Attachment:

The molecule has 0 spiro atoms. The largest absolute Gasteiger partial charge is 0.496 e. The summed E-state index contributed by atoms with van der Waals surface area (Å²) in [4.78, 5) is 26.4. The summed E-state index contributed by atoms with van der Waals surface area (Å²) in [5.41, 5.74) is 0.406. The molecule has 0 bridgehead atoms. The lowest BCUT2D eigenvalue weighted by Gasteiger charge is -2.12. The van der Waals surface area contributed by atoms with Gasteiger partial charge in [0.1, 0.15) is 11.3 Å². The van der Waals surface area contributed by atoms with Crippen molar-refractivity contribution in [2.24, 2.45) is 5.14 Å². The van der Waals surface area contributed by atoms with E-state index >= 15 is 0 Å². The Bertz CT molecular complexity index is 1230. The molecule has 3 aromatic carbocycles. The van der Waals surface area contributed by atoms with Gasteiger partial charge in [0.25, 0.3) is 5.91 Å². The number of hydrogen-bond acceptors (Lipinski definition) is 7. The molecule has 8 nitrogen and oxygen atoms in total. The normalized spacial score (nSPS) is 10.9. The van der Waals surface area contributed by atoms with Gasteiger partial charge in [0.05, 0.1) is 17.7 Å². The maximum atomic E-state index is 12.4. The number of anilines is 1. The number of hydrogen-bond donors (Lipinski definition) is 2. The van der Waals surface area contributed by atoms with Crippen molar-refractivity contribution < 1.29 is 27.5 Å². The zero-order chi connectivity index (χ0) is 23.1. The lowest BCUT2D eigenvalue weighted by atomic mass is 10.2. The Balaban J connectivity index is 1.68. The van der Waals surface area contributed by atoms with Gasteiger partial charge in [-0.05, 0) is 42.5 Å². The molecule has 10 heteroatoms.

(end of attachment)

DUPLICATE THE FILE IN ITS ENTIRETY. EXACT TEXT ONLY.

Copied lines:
The molecule has 0 spiro atoms. The largest absolute Gasteiger partial charge is 0.496 e. The summed E-state index contributed by atoms with van der Waals surface area (Å²) in [4.78, 5) is 26.4. The summed E-state index contributed by atoms with van der Waals surface area (Å²) in [5.41, 5.74) is 0.406. The molecule has 0 bridgehead atoms. The lowest BCUT2D eigenvalue weighted by Gasteiger charge is -2.12. The van der Waals surface area contributed by atoms with Gasteiger partial charge in [0.1, 0.15) is 11.3 Å². The van der Waals surface area contributed by atoms with Crippen molar-refractivity contribution in [2.24, 2.45) is 5.14 Å². The van der Waals surface area contributed by atoms with E-state index >= 15 is 0 Å². The Bertz CT molecular complexity index is 1230. The molecule has 3 aromatic carbocycles. The van der Waals surface area contributed by atoms with Gasteiger partial charge in [0.25, 0.3) is 5.91 Å². The number of hydrogen-bond acceptors (Lipinski definition) is 7. The molecule has 8 nitrogen and oxygen atoms in total. The normalized spacial score (nSPS) is 10.9. The van der Waals surface area contributed by atoms with Gasteiger partial charge in [0.05, 0.1) is 17.7 Å². The maximum atomic E-state index is 12.4. The number of anilines is 1. The number of hydrogen-bond donors (Lipinski definition) is 2. The van der Waals surface area contributed by atoms with Crippen molar-refractivity contribution < 1.29 is 27.5 Å². The zero-order chi connectivity index (χ0) is 23.1. The lowest BCUT2D eigenvalue weighted by atomic mass is 10.2. The Balaban J connectivity index is 1.68. The van der Waals surface area contributed by atoms with Gasteiger partial charge in [-0.05, 0) is 42.5 Å². The molecule has 10 heteroatoms.